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Over 300 Killed in School Carnage

BESLAN, North Ossetia -- Wails of grief reverberated through the streets of this town Sunday as its residents began burying the more than 300 people slaughtered in a 52-hour hostage crisis last week.

The standoff with a group of terrorists came to a violent and unexpected end Friday when a giant explosion rocked the gymnasium at School No. 1, where many of the more than 1,000 hostages were being held. The blast triggered a chaotic 10-hour battle that killed more than 300 people, many of them children.

Conflicting accounts from hostages suggest the bomb may have been accidentally set off by a terrorist or by a bullet or grenade from outside the school. But, in any case, the explosion took everybody by surprise. Scores of hostages, many of them stripped to their underwear, began fleeing the school, and the terrorists opened fire.

Many bodies piled next to the school Saturday bore no marks of violence, but doctors said the injured and dead inside the Beslan hospital looked like "porridge."

Three powerful explosions rocked the school within 15 minutes of the first. Relatives of the hostages listened in terror near the House of Culture, where they had been waiting for news since the start of the standoff. Many were paralyzed with grief.

Hundreds of ordinary North Ossetian men broke a thin police cordon to rush toward the school. The resulting chaos in the battle zone made it nearly impossible to fight, soldiers said.

Emergency rescuers arrived at the scene after 2 p.m., more than an hour after the battle begun, indicating that federal forces had been unprepared for the explosions.

Elite Alfa counterterrorism troops and Vympel special forces arrived on armored vehicles even later, after being hastily pulled from a training operation outside the city limits, local police said.

Wild-eyed men in bloodstained clothes carried dozens of hostages through a maze of gardens adjacent to the school as bullets flew overhead. Some hostages were brought out already gray with death, others writhed in agony after limbs were torn away in the explosions.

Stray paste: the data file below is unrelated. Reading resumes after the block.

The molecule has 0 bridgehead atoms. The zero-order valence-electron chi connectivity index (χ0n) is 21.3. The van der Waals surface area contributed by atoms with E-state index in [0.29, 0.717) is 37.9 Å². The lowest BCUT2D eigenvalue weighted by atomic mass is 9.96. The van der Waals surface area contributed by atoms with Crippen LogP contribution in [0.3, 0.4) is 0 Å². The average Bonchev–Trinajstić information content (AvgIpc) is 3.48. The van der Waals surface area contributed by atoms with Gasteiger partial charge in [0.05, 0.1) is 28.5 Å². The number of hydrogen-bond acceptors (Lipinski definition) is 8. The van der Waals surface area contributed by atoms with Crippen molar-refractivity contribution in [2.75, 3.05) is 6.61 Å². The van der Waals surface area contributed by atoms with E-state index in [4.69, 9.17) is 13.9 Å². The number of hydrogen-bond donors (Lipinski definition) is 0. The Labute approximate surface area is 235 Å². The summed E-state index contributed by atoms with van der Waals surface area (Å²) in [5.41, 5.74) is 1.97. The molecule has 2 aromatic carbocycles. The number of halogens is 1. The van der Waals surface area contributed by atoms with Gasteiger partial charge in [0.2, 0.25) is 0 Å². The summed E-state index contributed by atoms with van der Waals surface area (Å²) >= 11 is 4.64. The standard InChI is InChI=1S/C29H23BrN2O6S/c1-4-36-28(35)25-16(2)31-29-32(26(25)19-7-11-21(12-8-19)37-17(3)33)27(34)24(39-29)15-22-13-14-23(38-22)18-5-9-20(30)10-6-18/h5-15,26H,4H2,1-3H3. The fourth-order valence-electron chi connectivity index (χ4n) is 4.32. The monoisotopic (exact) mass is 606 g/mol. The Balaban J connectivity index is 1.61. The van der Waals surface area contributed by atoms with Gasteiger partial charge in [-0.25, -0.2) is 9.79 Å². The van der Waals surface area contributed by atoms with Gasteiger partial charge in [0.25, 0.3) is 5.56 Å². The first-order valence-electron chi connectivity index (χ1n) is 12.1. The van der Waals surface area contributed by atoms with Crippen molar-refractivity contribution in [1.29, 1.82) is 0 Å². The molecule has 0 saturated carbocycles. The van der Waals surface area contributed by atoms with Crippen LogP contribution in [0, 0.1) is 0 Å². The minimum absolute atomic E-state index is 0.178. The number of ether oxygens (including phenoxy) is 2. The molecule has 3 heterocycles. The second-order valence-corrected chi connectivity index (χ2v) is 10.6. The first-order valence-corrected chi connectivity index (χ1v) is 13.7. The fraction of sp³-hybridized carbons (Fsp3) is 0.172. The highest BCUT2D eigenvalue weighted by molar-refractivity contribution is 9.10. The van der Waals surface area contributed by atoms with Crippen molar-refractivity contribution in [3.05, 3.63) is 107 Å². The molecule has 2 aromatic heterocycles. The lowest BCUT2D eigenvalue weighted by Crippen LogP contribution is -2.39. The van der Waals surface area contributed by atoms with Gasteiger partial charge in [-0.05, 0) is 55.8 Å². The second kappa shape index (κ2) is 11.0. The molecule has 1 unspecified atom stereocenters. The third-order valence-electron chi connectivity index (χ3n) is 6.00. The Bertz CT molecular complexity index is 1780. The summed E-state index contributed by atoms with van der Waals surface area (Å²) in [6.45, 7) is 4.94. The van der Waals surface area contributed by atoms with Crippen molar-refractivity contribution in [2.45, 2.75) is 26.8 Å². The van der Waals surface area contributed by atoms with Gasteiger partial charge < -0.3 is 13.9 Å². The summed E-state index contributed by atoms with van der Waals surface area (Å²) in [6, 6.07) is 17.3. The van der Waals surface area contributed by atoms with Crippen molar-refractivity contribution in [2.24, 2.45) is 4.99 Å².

The suffering brought upon residents, who only Wednesday had been dressed in their best to celebrate the start of the school year, was too much for many to bear. One man stood by and cried repeatedly, "Little girl, no arm. Little girl, no arm."

Some of the less-experienced military conscripts, who had been trucked in to guard the school's outer perimeter, were shaking with fear as rocket-propelled grenades exploded around them. One young soldier picked up a branch that a tracer bullet had cleaved from a tree just a few centimeters from a comrade's head. "This belongs to you," he said.

At about 3 p.m. a group of fighters yelled, "The gym is ours!"

The gym was engulfed in flames; its roof had collapsed about 30 minutes after the explosions started.

Fighting moved to the ground-floor classrooms, where the terrorists had forced a group of adult male hostages to barricade the windows with desks and school textbooks before shooting them. Only at 10:40 p.m. did officials declare the crisis over.

The cost of the carnage remained unclear Sunday. North Ossetian Health Minister Alexander Soplevenko said at least 340 people were dead, while his deputy Taimuraz Revazov said 324 were confirmed dead. North Ossetian government spokesman Lev Dzugayev put the toll stood at 338, and later revised it down to 335, Interfax reported. More than 540 people were wounded, and 386 remained hospitalized late Sunday, Dzugayev said. A total of 184 of them are children. Reports put the number of missing at anywhere from 191 to 260.